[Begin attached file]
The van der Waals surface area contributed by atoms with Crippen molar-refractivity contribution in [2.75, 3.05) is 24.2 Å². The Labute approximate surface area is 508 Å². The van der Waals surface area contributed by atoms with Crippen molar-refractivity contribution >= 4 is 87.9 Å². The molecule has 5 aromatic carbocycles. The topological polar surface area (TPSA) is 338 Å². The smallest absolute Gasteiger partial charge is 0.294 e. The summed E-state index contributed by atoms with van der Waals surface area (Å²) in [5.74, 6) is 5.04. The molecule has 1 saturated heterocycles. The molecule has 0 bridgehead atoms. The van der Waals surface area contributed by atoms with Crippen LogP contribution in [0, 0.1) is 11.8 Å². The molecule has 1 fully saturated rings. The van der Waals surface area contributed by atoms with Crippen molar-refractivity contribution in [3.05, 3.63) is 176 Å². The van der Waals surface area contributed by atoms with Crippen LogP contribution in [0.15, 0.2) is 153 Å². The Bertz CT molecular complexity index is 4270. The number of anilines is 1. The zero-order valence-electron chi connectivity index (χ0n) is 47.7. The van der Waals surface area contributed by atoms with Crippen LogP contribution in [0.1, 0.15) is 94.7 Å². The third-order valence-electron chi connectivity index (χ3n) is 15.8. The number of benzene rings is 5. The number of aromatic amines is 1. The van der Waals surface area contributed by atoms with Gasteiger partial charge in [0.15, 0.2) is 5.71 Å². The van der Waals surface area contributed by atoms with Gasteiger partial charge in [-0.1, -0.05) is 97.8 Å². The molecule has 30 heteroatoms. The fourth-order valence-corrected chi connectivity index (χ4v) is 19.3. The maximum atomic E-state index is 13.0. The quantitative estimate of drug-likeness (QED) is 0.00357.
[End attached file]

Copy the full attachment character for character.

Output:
The van der Waals surface area contributed by atoms with Crippen molar-refractivity contribution in [2.75, 3.05) is 24.2 Å². The Labute approximate surface area is 508 Å². The van der Waals surface area contributed by atoms with Crippen molar-refractivity contribution >= 4 is 87.9 Å². The molecule has 5 aromatic carbocycles. The topological polar surface area (TPSA) is 338 Å². The smallest absolute Gasteiger partial charge is 0.294 e. The summed E-state index contributed by atoms with van der Waals surface area (Å²) in [5.74, 6) is 5.04. The molecule has 1 saturated heterocycles. The molecule has 0 bridgehead atoms. The van der Waals surface area contributed by atoms with Crippen LogP contribution in [0, 0.1) is 11.8 Å². The molecule has 1 fully saturated rings. The van der Waals surface area contributed by atoms with Crippen molar-refractivity contribution in [3.05, 3.63) is 176 Å². The van der Waals surface area contributed by atoms with Crippen LogP contribution in [0.15, 0.2) is 153 Å². The Bertz CT molecular complexity index is 4270. The number of anilines is 1. The zero-order valence-electron chi connectivity index (χ0n) is 47.7. The van der Waals surface area contributed by atoms with Crippen LogP contribution in [0.1, 0.15) is 94.7 Å². The third-order valence-electron chi connectivity index (χ3n) is 15.8. The number of benzene rings is 5. The number of aromatic amines is 1. The van der Waals surface area contributed by atoms with Gasteiger partial charge in [0.15, 0.2) is 5.71 Å². The van der Waals surface area contributed by atoms with Gasteiger partial charge in [-0.1, -0.05) is 97.8 Å². The molecule has 30 heteroatoms. The fourth-order valence-corrected chi connectivity index (χ4v) is 19.3. The maximum atomic E-state index is 13.0. The quantitative estimate of drug-likeness (QED) is 0.00357.